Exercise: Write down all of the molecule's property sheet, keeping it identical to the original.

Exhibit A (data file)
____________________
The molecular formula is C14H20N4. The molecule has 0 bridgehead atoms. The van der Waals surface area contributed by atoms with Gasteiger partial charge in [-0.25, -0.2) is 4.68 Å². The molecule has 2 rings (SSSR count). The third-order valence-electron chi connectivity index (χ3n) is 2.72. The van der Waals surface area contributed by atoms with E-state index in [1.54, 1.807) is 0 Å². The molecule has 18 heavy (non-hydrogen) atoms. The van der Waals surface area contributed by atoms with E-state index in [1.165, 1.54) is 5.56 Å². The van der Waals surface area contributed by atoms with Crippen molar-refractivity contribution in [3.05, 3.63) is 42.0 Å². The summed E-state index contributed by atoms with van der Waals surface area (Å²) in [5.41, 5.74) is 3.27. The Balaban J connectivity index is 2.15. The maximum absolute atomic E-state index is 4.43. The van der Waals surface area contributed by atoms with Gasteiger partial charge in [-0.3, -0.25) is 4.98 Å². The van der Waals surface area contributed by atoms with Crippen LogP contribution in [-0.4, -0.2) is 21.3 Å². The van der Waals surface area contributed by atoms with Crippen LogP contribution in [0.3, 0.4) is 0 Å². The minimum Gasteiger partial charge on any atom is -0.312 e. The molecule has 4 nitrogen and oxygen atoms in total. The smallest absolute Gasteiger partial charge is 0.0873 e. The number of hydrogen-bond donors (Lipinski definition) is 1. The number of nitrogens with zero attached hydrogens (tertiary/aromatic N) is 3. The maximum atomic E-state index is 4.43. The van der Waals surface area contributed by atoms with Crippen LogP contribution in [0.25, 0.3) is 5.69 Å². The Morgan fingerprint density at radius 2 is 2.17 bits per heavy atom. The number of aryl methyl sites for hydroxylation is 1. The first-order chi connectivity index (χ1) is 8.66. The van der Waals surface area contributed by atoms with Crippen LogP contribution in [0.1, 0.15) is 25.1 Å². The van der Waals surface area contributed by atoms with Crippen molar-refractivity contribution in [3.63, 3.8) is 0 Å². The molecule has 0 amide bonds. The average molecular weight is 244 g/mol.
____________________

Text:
The molecular formula is C14H20N4. The molecule has 0 bridgehead atoms. The van der Waals surface area contributed by atoms with Gasteiger partial charge in [-0.25, -0.2) is 4.68 Å². The molecule has 2 rings (SSSR count). The third-order valence-electron chi connectivity index (χ3n) is 2.72. The van der Waals surface area contributed by atoms with E-state index in [1.54, 1.807) is 0 Å². The molecule has 18 heavy (non-hydrogen) atoms. The van der Waals surface area contributed by atoms with E-state index in [1.165, 1.54) is 5.56 Å². The van der Waals surface area contributed by atoms with Crippen molar-refractivity contribution in [3.05, 3.63) is 42.0 Å². The summed E-state index contributed by atoms with van der Waals surface area (Å²) in [5.41, 5.74) is 3.27. The Balaban J connectivity index is 2.15. The maximum absolute atomic E-state index is 4.43. The van der Waals surface area contributed by atoms with Gasteiger partial charge in [-0.3, -0.25) is 4.98 Å². The van der Waals surface area contributed by atoms with Crippen LogP contribution in [-0.4, -0.2) is 21.3 Å². The van der Waals surface area contributed by atoms with Crippen LogP contribution in [0.3, 0.4) is 0 Å². The minimum Gasteiger partial charge on any atom is -0.312 e. The molecule has 4 nitrogen and oxygen atoms in total. The smallest absolute Gasteiger partial charge is 0.0873 e. The number of hydrogen-bond donors (Lipinski definition) is 1. The number of nitrogens with zero attached hydrogens (tertiary/aromatic N) is 3. The maximum atomic E-state index is 4.43. The van der Waals surface area contributed by atoms with Crippen LogP contribution in [0.25, 0.3) is 5.69 Å². The Morgan fingerprint density at radius 2 is 2.17 bits per heavy atom. The number of aryl methyl sites for hydroxylation is 1. The first-order chi connectivity index (χ1) is 8.66. The van der Waals surface area contributed by atoms with Crippen LogP contribution in [0.1, 0.15) is 25.1 Å². The van der Waals surface area contributed by atoms with Crippen molar-refractivity contribution in [3.63, 3.8) is 0 Å². The molecule has 0 amide bonds. The average molecular weight is 244 g/mol.